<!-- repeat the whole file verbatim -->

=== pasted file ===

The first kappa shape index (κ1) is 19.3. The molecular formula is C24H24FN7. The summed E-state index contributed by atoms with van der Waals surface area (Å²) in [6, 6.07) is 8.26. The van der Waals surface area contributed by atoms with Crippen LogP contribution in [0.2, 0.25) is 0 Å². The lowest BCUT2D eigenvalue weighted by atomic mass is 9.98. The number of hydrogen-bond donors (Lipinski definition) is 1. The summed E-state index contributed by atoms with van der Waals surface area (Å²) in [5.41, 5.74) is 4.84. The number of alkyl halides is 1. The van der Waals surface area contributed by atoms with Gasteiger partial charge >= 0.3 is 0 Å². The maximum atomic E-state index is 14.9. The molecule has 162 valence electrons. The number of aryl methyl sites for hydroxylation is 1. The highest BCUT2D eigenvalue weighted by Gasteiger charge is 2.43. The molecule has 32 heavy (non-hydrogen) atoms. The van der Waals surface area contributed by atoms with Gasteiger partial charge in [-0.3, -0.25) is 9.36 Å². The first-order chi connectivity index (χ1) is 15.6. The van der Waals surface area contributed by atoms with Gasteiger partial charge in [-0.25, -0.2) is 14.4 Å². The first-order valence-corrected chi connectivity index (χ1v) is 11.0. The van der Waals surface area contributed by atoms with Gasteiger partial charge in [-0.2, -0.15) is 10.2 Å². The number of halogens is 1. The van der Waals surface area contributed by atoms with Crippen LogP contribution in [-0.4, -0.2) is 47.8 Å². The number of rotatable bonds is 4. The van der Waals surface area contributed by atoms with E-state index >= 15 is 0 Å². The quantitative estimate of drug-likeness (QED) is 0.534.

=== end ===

The first kappa shape index (κ1) is 19.3. The molecular formula is C24H24FN7. The summed E-state index contributed by atoms with van der Waals surface area (Å²) in [6, 6.07) is 8.26. The van der Waals surface area contributed by atoms with Crippen LogP contribution in [0.2, 0.25) is 0 Å². The lowest BCUT2D eigenvalue weighted by atomic mass is 9.98. The number of hydrogen-bond donors (Lipinski definition) is 1. The summed E-state index contributed by atoms with van der Waals surface area (Å²) in [5.41, 5.74) is 4.84. The number of alkyl halides is 1. The van der Waals surface area contributed by atoms with Gasteiger partial charge >= 0.3 is 0 Å². The maximum atomic E-state index is 14.9. The molecule has 162 valence electrons. The number of aryl methyl sites for hydroxylation is 1. The highest BCUT2D eigenvalue weighted by Gasteiger charge is 2.43. The molecule has 32 heavy (non-hydrogen) atoms. The van der Waals surface area contributed by atoms with Gasteiger partial charge in [-0.3, -0.25) is 9.36 Å². The first-order chi connectivity index (χ1) is 15.6. The van der Waals surface area contributed by atoms with Gasteiger partial charge in [-0.25, -0.2) is 14.4 Å². The first-order valence-corrected chi connectivity index (χ1v) is 11.0. The van der Waals surface area contributed by atoms with Gasteiger partial charge in [-0.2, -0.15) is 10.2 Å². The number of halogens is 1. The van der Waals surface area contributed by atoms with Crippen LogP contribution in [-0.4, -0.2) is 47.8 Å². The number of rotatable bonds is 4. The van der Waals surface area contributed by atoms with E-state index >= 15 is 0 Å². The quantitative estimate of drug-likeness (QED) is 0.534.